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Cnc Bait-Making Wood-Carving Machines Under $1400

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What do you consider to be the best CNC bait-making wood-carving machines that cost no more than $1400.

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I agree with Hughesy, this sort of caper needs money thrown at it. Others have been down this road, sorry cannot remember user names. You are limited to machining two halves, to be glued together, which may not be a bad thing. But, the main drawback is the machining time and you are still left with surface finish problems to solve.

 

If you are mechanically savvy enough to be thinking this route, then you are probably capable of designing and building a duplicator. Yes, you have to make the master by hand, but the reproduction times are down to 2 or 3 minutes. You can probably make the machine for a couple hundred too.

 

Dave

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Hobby 3D CNC technology already exists, and several free 3D software design tools are currently available, so it seems that a lure-making machine could be plausible for people wanting to pursue making their own baits in an automated fashion.  The cost of the associated table-top equipment; however, might indeed be twice the originally posted number.. 

 

If there were such a machine, and it were capable of CNCing only balsa wood, how many do you think could be sold at a $2,800 price point?

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I tried using a lathe on a hardwood blank that I would've normally shaped with a belt sander.  I was really surprised at the results.  It cuts sanding time by about 75%

 

I've been trying to post a pic of this unfinished lure just to give you an idea but it's not accepting the pic even after being re-sized.

 

If you're interested PM me your email and I'll gladly send you a pic.

 

s54

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I have a small CNC Taig I use for cutting baits and molds...  It takes alot more time than you'd think between CAD modeling the bait, programing the machining of the parts and then actually cutting them.

 

The Taig is a pretty good all around machine and there are a few people selling them ready to connect to a computer that would cut balsa baits with no issue.  You'd still need software (CAD) to generate you baits, plus software to run the CNC mill, a computer and mills, clamps, etc.  You can probably get a pretty good setup for $3500... if you check EBAY you might find something used for a bit cheaper.... 1400 would be real tough unless you went with something fairly cheap and small like a MAxNC 5.... but you'd be limited with a machine like that.

 

The real benefit of CNC is repeatability.... otherwise it's fairly time consuming and with smaller machine speed and size is an issue.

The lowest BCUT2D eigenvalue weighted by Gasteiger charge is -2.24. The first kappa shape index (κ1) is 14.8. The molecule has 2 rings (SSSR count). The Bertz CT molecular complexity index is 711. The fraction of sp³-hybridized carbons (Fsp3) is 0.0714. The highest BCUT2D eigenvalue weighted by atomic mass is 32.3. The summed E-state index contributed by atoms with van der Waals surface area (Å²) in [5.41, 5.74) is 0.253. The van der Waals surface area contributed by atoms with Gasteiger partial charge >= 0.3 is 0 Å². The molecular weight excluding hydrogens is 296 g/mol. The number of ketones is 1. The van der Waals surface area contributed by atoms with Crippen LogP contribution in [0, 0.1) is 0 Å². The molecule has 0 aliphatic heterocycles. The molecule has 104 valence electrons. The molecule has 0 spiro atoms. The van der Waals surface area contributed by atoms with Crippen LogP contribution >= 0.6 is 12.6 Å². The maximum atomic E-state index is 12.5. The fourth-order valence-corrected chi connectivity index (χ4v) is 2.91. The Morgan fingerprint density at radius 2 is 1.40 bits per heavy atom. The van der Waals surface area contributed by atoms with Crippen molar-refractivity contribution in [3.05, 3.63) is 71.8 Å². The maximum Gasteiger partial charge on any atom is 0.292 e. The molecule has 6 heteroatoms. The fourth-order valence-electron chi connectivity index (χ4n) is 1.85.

J.

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Hello Guys and Gals - I'm new to this forum and lure making in general, although I am not new to fishing or rapid prototyping. I think I can provide some avenues of support for this topic from my design engineering background.

 

One option for subtractive machining (CNC) would be a small, low horsepower tabletop unit. Ive had my eyes on this model for some time now. DIYCNC.com

For under 1000.00 you can have a prebuilt unit ready to go (minus software)

 

Another option would be calling a rapid prototyping firm (SLA, FDM, etc), I use  Laser Reproductions here in columbus on a weekely basis. Great guys and pretty cost effective for making molds if you value your time at all. Google them and check out their capabilities.

 

Here's the catch, no matter what you will need a CAD file to send to your own machine, or a rapid prototyping firm. I dont want to break any forum rules with this post by selling my services or advertising.

 

All I will say to you is PM me if you would be interested getting help making molds, baits, or CAD file generation. I am in process of taking someones carved bait and recreating it in CAD so that a master can be made as well as a mold. I essentially do this process for a living, just not with fishing lures :|  but maybe someday!

 

Here's a couple pictures of what I have done with a couple of my own designs, these are built with a 3D printer(google it if your new to this technology!!). First timer here, be gentle haha

 

Walk alot, top

Walk alot, iso

Crankbait #1, iso

Crankbait #1, iso

Crankbait #1, top

Crankbait #1, inner

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The 3D CAD program of interest here is the free "123D Design" program by AutoDesk (the folks that make AutoCAD).  Thus far, the initial assessment of 123D Design indicates that it is quite easy to use compared to other free 3D CAD programs previously investigated (e.g., Blender).

 

OhioAngler - Which 3D printer do you use?

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B B - I have direct access to a Dimension Printer, its about 8 years old but with a resolition of .010" a little bit of sanding is all the prep required for painting.

 

Also, with the CAD software, I use Solidworks and Pro E. Both being very expensive for the average Joe, but very powerful for surfacing detail that making a quality lure requires. I am not saying it cant be done with free software, just might require some practice. Ive been using CAD for 8 years now and it still causes me headaches at times. Dont give up if your new to it! A little practice goes a long ways!